What Are the Issues?
Deacon Ron Diem
St. Gregory the Great Parish in San Diego conducted Awakening Faith three times over the past few years and had five different groups. We reached about forty Catholic who were inactive or disconnected and 75% of those participants were ready to worship with us and participate in the life of the parish. We liked the structure the program offered so the team had plenty of material to work from. It was helpful to offer people a friendly, safe and non-judgmental place to re-enter the Church. It was a time to allow trust to build, for some, so they felt comfortable with members of the team to share in private that which was difficult to share in public. The issues we faced were numerous.
One of the biggest issues was feeling rejected from the reception of the Eucharist after being divorced (a misunderstanding). Here understanding took place after talking about divorce and annulments. Participants began to understand that civil divorce alone is not the issue with receiving communion, but it is more about enter into a sexually active new relationship (or “second” marriage) that raises difficulties.
Some did not want to pursue an annulment of a previous marriage because it seemed like they would be digging up old hurts. This area was more difficult. Some were just not willing to dredge up old stuff. Some did seek healing and the possibility of finding closure. These discussions took place with individuals after the sessions with someone trained in this area. Having someone with expertise was quite important for the process.
We met some people who were not wanting to go to a priest for confession after years for fear of rejection. This topic just needed a positive approach and then most of the participants were OK. No one wants to be vulnerable without trusting the person they are talking with. Trust doesn’t just happen in one sitting but it can be witnessed to by others. The witness of some of the team to their experiences in the sacrament of reconciliation was crucial. Some also learned that they had been holding on to ideas about confession that they learned as children but had not yet developed a perspective based on an adult faith.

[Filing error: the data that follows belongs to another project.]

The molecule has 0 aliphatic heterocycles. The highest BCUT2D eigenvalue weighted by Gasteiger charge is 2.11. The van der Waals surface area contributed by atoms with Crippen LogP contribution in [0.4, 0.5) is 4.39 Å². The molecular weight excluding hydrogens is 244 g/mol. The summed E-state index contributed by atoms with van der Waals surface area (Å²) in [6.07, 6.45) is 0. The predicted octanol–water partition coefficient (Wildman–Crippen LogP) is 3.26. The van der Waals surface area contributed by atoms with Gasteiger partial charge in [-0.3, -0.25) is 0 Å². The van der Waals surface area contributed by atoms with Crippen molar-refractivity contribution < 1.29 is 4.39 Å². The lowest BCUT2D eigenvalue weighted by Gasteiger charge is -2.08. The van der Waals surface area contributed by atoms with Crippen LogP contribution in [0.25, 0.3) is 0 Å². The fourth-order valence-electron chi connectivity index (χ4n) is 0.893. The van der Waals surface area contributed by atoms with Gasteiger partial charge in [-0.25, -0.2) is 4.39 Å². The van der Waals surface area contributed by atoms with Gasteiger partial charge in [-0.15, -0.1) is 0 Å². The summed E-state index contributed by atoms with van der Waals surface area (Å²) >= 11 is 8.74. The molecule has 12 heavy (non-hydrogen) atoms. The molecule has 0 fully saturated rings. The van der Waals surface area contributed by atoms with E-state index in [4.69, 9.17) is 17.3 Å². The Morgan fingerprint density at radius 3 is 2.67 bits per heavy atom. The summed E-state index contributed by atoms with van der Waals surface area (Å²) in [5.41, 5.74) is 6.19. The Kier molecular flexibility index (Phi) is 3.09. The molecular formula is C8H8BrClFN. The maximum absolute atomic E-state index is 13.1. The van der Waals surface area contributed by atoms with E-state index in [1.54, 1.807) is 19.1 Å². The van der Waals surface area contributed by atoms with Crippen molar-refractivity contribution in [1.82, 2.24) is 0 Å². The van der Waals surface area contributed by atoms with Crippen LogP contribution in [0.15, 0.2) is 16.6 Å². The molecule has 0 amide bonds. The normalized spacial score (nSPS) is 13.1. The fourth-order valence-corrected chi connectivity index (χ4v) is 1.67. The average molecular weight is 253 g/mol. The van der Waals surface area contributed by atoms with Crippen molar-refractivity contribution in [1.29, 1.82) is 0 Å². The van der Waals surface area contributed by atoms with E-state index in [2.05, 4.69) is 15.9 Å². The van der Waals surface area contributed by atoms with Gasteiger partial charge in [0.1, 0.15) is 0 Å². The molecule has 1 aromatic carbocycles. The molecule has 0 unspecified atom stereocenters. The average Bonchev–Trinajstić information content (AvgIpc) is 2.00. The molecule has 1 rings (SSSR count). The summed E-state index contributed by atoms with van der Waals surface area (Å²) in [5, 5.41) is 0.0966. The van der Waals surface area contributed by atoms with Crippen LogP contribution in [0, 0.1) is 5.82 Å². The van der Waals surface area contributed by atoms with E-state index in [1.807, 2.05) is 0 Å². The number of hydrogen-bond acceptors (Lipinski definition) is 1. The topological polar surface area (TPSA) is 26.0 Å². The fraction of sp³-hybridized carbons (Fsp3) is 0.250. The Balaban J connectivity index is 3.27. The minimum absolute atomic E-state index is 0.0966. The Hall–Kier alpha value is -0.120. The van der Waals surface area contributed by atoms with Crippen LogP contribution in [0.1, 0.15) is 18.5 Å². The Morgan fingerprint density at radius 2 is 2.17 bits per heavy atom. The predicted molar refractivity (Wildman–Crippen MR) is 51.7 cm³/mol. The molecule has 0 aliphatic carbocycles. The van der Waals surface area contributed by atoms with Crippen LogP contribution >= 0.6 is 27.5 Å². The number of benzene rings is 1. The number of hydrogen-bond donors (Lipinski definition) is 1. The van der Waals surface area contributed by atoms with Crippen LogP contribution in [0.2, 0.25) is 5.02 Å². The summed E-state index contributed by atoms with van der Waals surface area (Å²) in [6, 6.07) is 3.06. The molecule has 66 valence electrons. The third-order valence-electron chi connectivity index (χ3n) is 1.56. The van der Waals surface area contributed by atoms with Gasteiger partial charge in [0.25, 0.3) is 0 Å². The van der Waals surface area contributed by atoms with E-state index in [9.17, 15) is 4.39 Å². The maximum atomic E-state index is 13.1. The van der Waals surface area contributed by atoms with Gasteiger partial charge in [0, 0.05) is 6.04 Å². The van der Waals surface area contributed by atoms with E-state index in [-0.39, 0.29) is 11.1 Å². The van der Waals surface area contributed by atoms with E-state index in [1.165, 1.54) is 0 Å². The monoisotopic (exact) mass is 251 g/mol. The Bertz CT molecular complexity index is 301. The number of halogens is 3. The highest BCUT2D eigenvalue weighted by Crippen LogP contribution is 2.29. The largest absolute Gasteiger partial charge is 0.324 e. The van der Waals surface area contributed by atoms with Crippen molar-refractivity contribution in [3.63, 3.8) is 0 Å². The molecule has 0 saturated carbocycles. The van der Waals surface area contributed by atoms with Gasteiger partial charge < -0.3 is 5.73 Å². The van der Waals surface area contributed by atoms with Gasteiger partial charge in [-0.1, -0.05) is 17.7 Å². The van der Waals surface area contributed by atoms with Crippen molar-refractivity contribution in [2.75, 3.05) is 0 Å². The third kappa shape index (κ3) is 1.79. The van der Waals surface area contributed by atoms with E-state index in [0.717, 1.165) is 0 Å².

Some spoke about having had a negative encounter with a priest in past years, either in the confessional or not. Some of these experienced were very hurtful. This was a delicate issue because we didn’t want to dump on priests. As the Awakening Faith materials suggest, we simply extended on behalf of the Church a warm and heartfelt apology.
A few recalled having been abused by a family member years past and did not want to deal with it. It was important to have team members who were willing to stay and socialize after the formal evening was over. This is key: to create a warm and welcoming environment where the attendees feel comfortable and accepted.
The fear of acceptance because of substance abuse likewise called for our nonjudgmental acceptance.
Anger with the Church over the priest abuse scandal was part of some participants’ experience. We found that these days it is important to have someone on the team that has been educated to some degree in this area. It is not a matter of defending or excusing at all but of educating others in the causes of the abuse and offering an apology for the hurt and embarrassment it has caused the whole Church.
Some had simply been too busy to make the Church a part of daily life. We handled this issue mostly by personal sharing by a team member or two about how they came to realize that they needed to change their priorities.
In general, we found that many reconnected or came back because they felt a void in their lives when they started to get over hurts and disappointments that have distracted them from the void. They desire to feel whole, significant, validated and loved. This emotional movement to answer God’s call is a base factor. We did have some come to Awakening Faith because someone brought them along. The soil there was not fertile and, because they did not feel personally invested, most withered quickly.
Important for all team members was patient presence. This means not pushing too hard yet being there for them. This conversion process is like watching popcorn pop. It doesn’t all pop at once. Some pop right away, some take awhile, and some may never pop, but we wait.
Deacon Ron Diem serves the parish of St. Gregory the Great in San Diego. His Awakening Faith team helped to pilot Awakening Faith when it was first introduced.